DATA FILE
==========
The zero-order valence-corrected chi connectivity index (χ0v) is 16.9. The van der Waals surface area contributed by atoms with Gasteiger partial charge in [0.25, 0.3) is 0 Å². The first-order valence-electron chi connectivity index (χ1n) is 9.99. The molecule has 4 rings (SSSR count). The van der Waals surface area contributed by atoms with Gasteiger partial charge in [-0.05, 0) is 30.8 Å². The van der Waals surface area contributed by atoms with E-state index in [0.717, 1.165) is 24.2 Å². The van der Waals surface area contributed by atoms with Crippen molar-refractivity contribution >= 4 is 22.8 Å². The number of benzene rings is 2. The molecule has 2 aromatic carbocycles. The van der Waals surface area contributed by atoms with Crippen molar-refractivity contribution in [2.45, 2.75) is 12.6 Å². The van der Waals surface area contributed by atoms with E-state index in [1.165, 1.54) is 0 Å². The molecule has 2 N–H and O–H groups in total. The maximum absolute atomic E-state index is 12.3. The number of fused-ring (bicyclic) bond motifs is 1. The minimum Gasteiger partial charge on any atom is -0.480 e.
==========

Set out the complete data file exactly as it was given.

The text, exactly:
The zero-order valence-corrected chi connectivity index (χ0v) is 16.9. The van der Waals surface area contributed by atoms with Gasteiger partial charge in [0.25, 0.3) is 0 Å². The first-order valence-electron chi connectivity index (χ1n) is 9.99. The molecule has 4 rings (SSSR count). The van der Waals surface area contributed by atoms with Gasteiger partial charge in [-0.05, 0) is 30.8 Å². The van der Waals surface area contributed by atoms with E-state index in [0.717, 1.165) is 24.2 Å². The van der Waals surface area contributed by atoms with Crippen molar-refractivity contribution >= 4 is 22.8 Å². The number of benzene rings is 2. The molecule has 2 aromatic carbocycles. The van der Waals surface area contributed by atoms with Crippen molar-refractivity contribution in [2.45, 2.75) is 12.6 Å². The van der Waals surface area contributed by atoms with E-state index in [1.165, 1.54) is 0 Å². The molecule has 2 N–H and O–H groups in total. The maximum absolute atomic E-state index is 12.3. The number of fused-ring (bicyclic) bond motifs is 1. The minimum Gasteiger partial charge on any atom is -0.480 e.